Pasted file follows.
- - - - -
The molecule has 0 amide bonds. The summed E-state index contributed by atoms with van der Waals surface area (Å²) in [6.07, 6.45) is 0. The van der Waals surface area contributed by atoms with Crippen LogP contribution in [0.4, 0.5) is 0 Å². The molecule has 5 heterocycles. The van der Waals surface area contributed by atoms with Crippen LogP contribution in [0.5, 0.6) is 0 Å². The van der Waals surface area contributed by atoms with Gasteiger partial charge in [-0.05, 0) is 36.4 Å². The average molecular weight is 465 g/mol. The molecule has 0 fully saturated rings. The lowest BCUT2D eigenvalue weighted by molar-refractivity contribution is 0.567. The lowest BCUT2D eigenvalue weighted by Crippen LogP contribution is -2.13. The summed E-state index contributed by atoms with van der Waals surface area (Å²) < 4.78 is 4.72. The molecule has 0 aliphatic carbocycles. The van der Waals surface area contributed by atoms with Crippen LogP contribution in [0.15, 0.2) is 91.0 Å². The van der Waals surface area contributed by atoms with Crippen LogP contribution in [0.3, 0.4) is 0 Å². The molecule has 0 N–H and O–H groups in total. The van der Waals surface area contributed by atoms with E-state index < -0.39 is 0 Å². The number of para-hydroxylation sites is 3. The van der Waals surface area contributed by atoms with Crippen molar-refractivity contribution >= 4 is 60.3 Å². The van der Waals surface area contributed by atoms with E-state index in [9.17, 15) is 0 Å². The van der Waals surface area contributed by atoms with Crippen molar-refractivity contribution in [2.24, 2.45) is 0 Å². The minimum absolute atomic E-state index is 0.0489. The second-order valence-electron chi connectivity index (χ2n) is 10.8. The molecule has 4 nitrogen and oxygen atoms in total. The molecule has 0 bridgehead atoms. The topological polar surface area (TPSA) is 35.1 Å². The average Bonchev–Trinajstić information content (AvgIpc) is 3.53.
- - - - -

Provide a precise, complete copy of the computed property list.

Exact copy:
The molecule has 0 amide bonds. The summed E-state index contributed by atoms with van der Waals surface area (Å²) in [6.07, 6.45) is 0. The van der Waals surface area contributed by atoms with Crippen LogP contribution in [0.4, 0.5) is 0 Å². The molecule has 5 heterocycles. The van der Waals surface area contributed by atoms with Crippen LogP contribution in [0.5, 0.6) is 0 Å². The van der Waals surface area contributed by atoms with Gasteiger partial charge in [-0.05, 0) is 36.4 Å². The average molecular weight is 465 g/mol. The molecule has 0 fully saturated rings. The lowest BCUT2D eigenvalue weighted by molar-refractivity contribution is 0.567. The lowest BCUT2D eigenvalue weighted by Crippen LogP contribution is -2.13. The summed E-state index contributed by atoms with van der Waals surface area (Å²) < 4.78 is 4.72. The molecule has 0 aliphatic carbocycles. The van der Waals surface area contributed by atoms with Crippen LogP contribution in [0.15, 0.2) is 91.0 Å². The van der Waals surface area contributed by atoms with Crippen LogP contribution in [0.3, 0.4) is 0 Å². The molecule has 0 N–H and O–H groups in total. The van der Waals surface area contributed by atoms with E-state index < -0.39 is 0 Å². The number of para-hydroxylation sites is 3. The van der Waals surface area contributed by atoms with Crippen molar-refractivity contribution >= 4 is 60.3 Å². The van der Waals surface area contributed by atoms with E-state index in [9.17, 15) is 0 Å². The van der Waals surface area contributed by atoms with Crippen molar-refractivity contribution in [2.24, 2.45) is 0 Å². The minimum absolute atomic E-state index is 0.0489. The second-order valence-electron chi connectivity index (χ2n) is 10.8. The molecule has 4 nitrogen and oxygen atoms in total. The molecule has 0 bridgehead atoms. The topological polar surface area (TPSA) is 35.1 Å². The average Bonchev–Trinajstić information content (AvgIpc) is 3.53.